Sweetgrass does its best work in close close-up or from incredibly far away: the tight shots of the sheep are fascinating but so are the mountain's-eye views of the herd as they're coaxed along and herded by the men on horses and their dogs. The landscape is beautiful, the pacing is deliberate, and there is more visual wit and flair than you might expect from a movie about herding sheep. (Though the digital film quality can be a little harsh at times -- for the majestic mountain vistas, you wish it were on Malickesque high-resolution 65 mm film. On the other hand it proves the point that a good eye and ability to go where the story are more important than technics.)

A great moment right at the beginning of the film: In close-up, a sheep idly chews cud. The bell around his neck rings a little as he moves his jaw. This goes on for awhile. Then he slowly turns his head, notices the camera and abruptly stops chewing, staring straight at us, head cocked to the side a little, waiting.

The sheep spread out some when they're grazing on the craggy face of a mountain, but when they move at least they really do seem to prefer to be together, in tight, tight herd. There is a poetry to the way they move, like a school of fish, although as we learn, getting them going is no effortless thing. And they are mad loud: The bleating seems to be constant.

Because there is no voiceover narration or any other form of exposition, really, to let us know where we are and what is happening, there are a bunch of questions that present themselves to the viewer. Here are a handful of answers, gleaned from Google: The herd the cowboys are working with comprises about 3,000 sheep. The drive that takes them out to pasture on a federal grazing permit was the last of its kind, and happened in 2001. The younger cowboy is named Pat Connolly and the older cowboy is named John Ahern.

In its second half, the story shifts from being mostly about sheep to being mostly about the cowboys. There is a striking scene where Connolly calls his mom from the top of a mountain and vents his frustrations with the long days, the toll on his body and his dog's body, the difficulty wrangling 3,000 ornery sheep and shooting at the black bears who come in the night to eat them.

"I'd rather enjoy these mountains than hate 'em," he says. "And it's getting to the point now that I hate 'em."

He's whining, yes, but you can understand where he's coming from, and it's a nice counterpoint to "home on the range" homily. Similarly, the scene where Connolly's mic captures him shouting all manner of nasty profanities at the sheep as he drives them up a mountain seems eminently understandable. You can see how the months-long drive could cause you to hate sheep, and hate mountains, and be ready to be home. Maybe that's why they cheer when they arrive in town at the end of that last drive, even though it means their jobs will no longer exist.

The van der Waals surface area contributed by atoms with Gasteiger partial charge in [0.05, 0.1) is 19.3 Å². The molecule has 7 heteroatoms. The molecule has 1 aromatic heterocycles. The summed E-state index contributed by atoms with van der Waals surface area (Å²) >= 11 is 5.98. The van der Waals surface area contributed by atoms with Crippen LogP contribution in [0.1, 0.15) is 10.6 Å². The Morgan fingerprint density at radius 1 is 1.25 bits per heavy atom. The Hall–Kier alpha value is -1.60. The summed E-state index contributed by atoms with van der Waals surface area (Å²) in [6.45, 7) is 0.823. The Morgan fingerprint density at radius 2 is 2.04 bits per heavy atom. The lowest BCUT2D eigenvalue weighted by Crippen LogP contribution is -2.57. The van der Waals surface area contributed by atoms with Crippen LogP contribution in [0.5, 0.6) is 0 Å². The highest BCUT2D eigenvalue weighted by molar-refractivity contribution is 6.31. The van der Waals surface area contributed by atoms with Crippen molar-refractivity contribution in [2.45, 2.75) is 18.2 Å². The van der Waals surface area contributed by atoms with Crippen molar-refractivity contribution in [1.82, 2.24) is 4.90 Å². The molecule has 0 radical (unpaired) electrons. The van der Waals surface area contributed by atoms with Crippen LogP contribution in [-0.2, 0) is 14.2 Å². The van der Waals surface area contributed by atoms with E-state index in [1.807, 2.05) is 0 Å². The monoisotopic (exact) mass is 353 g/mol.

Tuesday, September 21, 2010

"The Thousand Autumns of Jacob de Zoet" by David Mitchell

The Thousand Autumns of Jacob de ZoetThe Thousand Autumns of Jacob de Zoet by David Mitchell

My rating: 5 of 5 stars

Pretty extraordinary novel. Meticulous about its historical setting -- Japan, 1799 -- but deeply deeply felt, intricately plotted, and in the end quite exciting. The first third is a bit of a slog but at some point there's a tipping point and the pages start to fly by. One thing it does pretty well is to leaven some of its more high-literary conceits with a handful of almost pulpy plotlines involving forbidden love and at least one super-evil villain who -- well, I'd better not say.

I have a lot of thoughts about this book but it is quite late at night so I am not going to write a whole bunch right now. I will say that of course the most impressive thing about this novel is how deeply it burrows into its historical setting, and I love how it embraces the full scale of the impersonal historical forces and massive-if-bygone social institutions at the same time that it captures the real interior experience of the individuals who populate them. The two things -- historical forces and individual actors -- aren't exactly opposed, but what I like here is not just the empathetically written characters but the (forgive me) historicity of the story. Terrific book.

View all my reviews

Friday, September 17, 2010

WDH politics podcast

Hey listen to this. I made this podcast with ace political reporter Katie Foody, talking about politics in Wisconsin's 7th Congressional District and some of the other races we're following. Check it out below:

Monday, August 16, 2010

Tinkers by Paul Harding

TinkersTinkers by Paul Harding

My rating: 1 of 5 stars

Here is Paul Harding speaking, in a New York Times profile, about having his manuscript rejected:
"They (literary agents and editors) would lecture me about the pace of life today," Mr. Harding said last week over lunch at a diner in this college town, where he is now teaching at the workshop. "It was, 'Where are the car chases?'" he said, recalling the gist of the letters. "'Nobody wants to read a slow, contemplative, meditative, quiet book.'"
Question: Do we believe for one instant that literary agents were asking Harding "Where are the car chases?" Is that obviously made up, chest-beating self-aggrandizement or what? It is my opinion that this smug, self-congratulatory attitude tells us something fundamental about the author.

Next. This book has plenty of nice sentences, some nice scenes. What it has none of is a story arc, a sense of characters who grow and learn things and change over time. It has no plot! There is a scene in Tinkers where a character pulls a rotting tooth out of a hermit's mouth. It's spellbinding. And then what happens? Nothing! The relationship is never developed. The book just moves on to the next fragmentary segment without bothering to actually develop anyone's relationship to anyone else.